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The demise of the internet started when private enterprise got hold of it.

Perhaps that's slightly inaccurate. I'm one of those people who used the internet before there was even Mosaic for Solaris. The highlights were gopher, archie and ftp. This was back when I was studying at university, and the possibilities of the internet were laregely untapped.

I'm not completely bitter about the "demise" of the internet, though. It was great to have it all to ourselves as a bunch of CS students, and it was even great to surf the net without being deluged with porn and banner ads.

What really irritates me as a purist however is when well-meaning and sensible protocols are subverted for commercial gain. Things like the following:

  • The bastardisation of top level domains such as the Tongan ".to" domain. http://jump.to/myshittywarezsite. This goes against the whole idea of per country domains.

  • Pages being indexed by search engines based on meta tags and hidden text which have nothing to do with the pages' content. This results in wasted time and effort when searching for valid information.

  • People who registered "au.com" because the Australian Internet Registry were not as liberal with handing out domains in the .com.au namespace.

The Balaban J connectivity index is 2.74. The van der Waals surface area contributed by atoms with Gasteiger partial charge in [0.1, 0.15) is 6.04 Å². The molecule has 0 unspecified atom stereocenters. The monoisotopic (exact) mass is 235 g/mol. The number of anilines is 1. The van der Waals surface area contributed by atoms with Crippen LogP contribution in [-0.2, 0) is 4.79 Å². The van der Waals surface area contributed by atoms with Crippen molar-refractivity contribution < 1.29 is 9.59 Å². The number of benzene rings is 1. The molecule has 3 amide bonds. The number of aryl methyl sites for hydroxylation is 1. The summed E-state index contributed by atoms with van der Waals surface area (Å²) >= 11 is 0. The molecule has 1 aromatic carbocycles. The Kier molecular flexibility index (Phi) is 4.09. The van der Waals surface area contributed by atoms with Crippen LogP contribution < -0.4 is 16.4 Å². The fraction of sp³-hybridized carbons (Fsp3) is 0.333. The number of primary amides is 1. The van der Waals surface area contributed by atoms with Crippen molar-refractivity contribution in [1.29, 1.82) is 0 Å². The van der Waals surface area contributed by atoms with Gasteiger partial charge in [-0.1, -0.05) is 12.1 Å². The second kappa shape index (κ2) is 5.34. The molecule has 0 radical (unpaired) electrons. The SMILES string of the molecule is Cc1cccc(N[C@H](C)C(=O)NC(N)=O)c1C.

• Abuse of javascript for popup windows, all avertising.

  • Every movie that is realeased has it's own .com domain. This bugs me. I'd rather see universal.com/moviename than three hundred "movie.com" websites that really only exist for six months.

The internet is with us for good. The internet won't see a demise. It's the demise of the good old days of the net that we are seeing. Like it or not, people realise that they can use it to make money. Fortunately these same people bring about the improvements in technology that has seen great increases in speed and availability, so you have to take the good with the bad.

Private enterprise is what made Internet the way it is today. However with annoying things like banner ads and porn, it lets you have things like E2 and slashdot. In many cases it's this private companies that pushed the technology into your home (and the home of some shmuck who thinks that his homepage interests anyone).

Take TV for example -with 3/4 of it being ads and pure crap, the other 1/4 is sometimes genuinely entertaining and even educational. What I am trying to say is: with masses comes crap. But it doesn't mean that the good old stuff goes away.

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